The highly-rated flanker is heading to Premiership side Wasps at the end of the Super Rugby season after giving up on All Black selection.
Kiwi-born but eligible for England through his parents, the 27-year-old was expected to feature in coach Eddie Jones’ plans for the 2019 Rugby World Cup.
But it appears Shields’ chance may come sooner than initially expected, with reports in Britain saying Jones wants him in the England squad to tour South Africa in June.
The England coach is attempting to get his side back to winning ways after an underwhelming defence of their Six Nations crown which saw them lose three successive matches.
Shields has led the Hurricanes to the top of the Super Rugby standings and his physical presence would be an asset for England against the Springboks.
However, his contract with the Hurricanes runs until the end of the Super Rugby season in August, meaning he needs permission from New Zealand Rugby.
So me get this clear, its ok to jet Brad Shields in from New Zealand to play for Engalnd this summer but its not ok for Chris Ashton to play in Toulon?— Brendan gallagher (@gallagherbren) April 19, 2018
“We’re looking at it and considering the ramifications of releasing him to play for England in the middle of a competition that he’s committed to,” Tew told reporters.
NZR would not normally be expected to do England any favours, particularly since the All Blacks will meet Jones’ team in November.
But Shields is a widely-respected figure in New Zealand — regarded by many as unlucky to miss All Blacks selection — and Tew said this would be considered in NZR’s deliberations.
“There’s no point not acknowledging that Brad’s been a very good servant of the game for a long period of time,” he said.
“He’s asked for some dispensation and we’ll give that serious consideration.”
If NZR refuse to release Shields, England could take the matter to arbitration before World Rugby.
All Blacks captain Kieran Read is set to miss the upcoming Test series against France as he recovers from off-season surgery on a back injury, coach Steve Hansen said Thursday.
Read has been sidelined since November after suffering a nagging injury last season that was eventually diagnosed as a prolapsed lumbar disc.
The All Blacks initially estimated he would be out for four months but Hansen on Friday pushed out his recovery time, saying the inspirational number eight’s long-term future could be jeopardised if he returned too early.
He was pessimistic about Read’s chances of making New Zealand’s three-Test home series against France in June.
“I don’t think he’ll be back until after the French series but that’s not a fait accompli at this point,” Hansen told Radio Sport.
“We’ll just take our time. He knows his body and we can’t afford to risk bringing him back too early and then damaging it again and being out for another six months and maybe even missing the World Cup.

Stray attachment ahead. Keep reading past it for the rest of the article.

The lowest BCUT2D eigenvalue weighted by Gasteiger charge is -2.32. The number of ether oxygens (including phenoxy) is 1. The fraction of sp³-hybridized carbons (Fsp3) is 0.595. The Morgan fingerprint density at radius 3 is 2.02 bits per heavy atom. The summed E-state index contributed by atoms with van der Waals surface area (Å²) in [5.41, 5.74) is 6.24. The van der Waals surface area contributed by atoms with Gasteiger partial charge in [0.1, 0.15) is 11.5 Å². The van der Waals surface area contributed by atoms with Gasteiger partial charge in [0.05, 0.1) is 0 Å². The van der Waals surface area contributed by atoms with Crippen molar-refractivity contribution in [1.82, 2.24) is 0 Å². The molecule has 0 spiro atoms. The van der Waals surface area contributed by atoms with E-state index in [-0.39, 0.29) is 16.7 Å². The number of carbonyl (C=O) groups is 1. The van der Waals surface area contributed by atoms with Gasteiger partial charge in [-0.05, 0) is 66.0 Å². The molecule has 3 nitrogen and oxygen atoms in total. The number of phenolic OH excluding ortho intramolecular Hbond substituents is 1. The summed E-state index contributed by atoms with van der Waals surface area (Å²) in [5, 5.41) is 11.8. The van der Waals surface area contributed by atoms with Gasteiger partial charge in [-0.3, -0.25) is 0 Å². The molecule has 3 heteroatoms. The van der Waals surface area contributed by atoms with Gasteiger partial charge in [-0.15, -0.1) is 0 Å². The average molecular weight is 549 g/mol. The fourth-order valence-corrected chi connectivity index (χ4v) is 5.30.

“We’ll just take it one day and one week at a time. It’s an old cliche but it’s what we’ve got to do.”
Hansen was also doubtful about hooker Dane Coles’ prospects of featuring against Les Bleus after he ruptured a ligament playing against France last November.
“Dane’s having a few problems with his knee, he can’t seem to straighten it out at the moment so the surgeon’s put him in a brace at night to help him get full extension,” he said.
“If that happens he’ll make quick progress. Unlikely to be involved in June but after that (he) should be there.”
New Zealand play France at Eden Park on June 9, then in Wellington on June 16 and Dunedin on June 23.
Folau is the highest profile and most popular player in the country, not to mention one of the best, who drew controversy in Australia and around the world with an Instagram post on April 14.
With numerous sponsors and stake-holders threatening to walk-away from rugby, Castle was forced to act.
She called in Folau for a meeting on April 10, along with his provincial CEO from the NSW Waratahs, Andrew Hore, afterwards holding a press conference where she said Folau understood “he’s caused some grief in this”.
“Israel acknowledged he could have put a more positive spin on the message,” said Castle, “but RA (Rugby Australia) has got a policy of inclusion and using social media with respect.
“Israel’s gone away to think about that. He doesn’t want to be disrespectful.”
Case closed. Not quite.
On Monday night Folau hit back with a long, carefully worded statement on playersvoice.com, a website which he is a founder of, saying that Castle had “mis-represented him”, that he did not back down from his comments and saying he “offered to walk away from the game” if the situation became “untenable”.
Cue panic stations from RA and on Tuesday morning a hastily put-together statement was sent out saying that Folau would not be sanctioned and that his comments were acceptable because “he provided context behind his social media comment”.
In other words – say what you like – just explain it afterwards.
All this of course makes Castle’s position, which she took up just four months ago, untenable.
Faced with the prospect of losing the nation’s best player a year out from the Rugby World Cup or facing scorn from the community and possible withdrawal of sponsors, such as Qantas, Castle chose the former.
It showed incredible weakness and is perhaps the final nail in Australian rugby’s coffin.
In backing down to Folau, Castle has instead shown that one player is bigger than the game – and that Israel Folau, not her, runs rugby in the country.
Whatever Castle believes, this is far from over and the likely ending is a lose-lose: Folau playing his rugby in another country and Castle out of a job.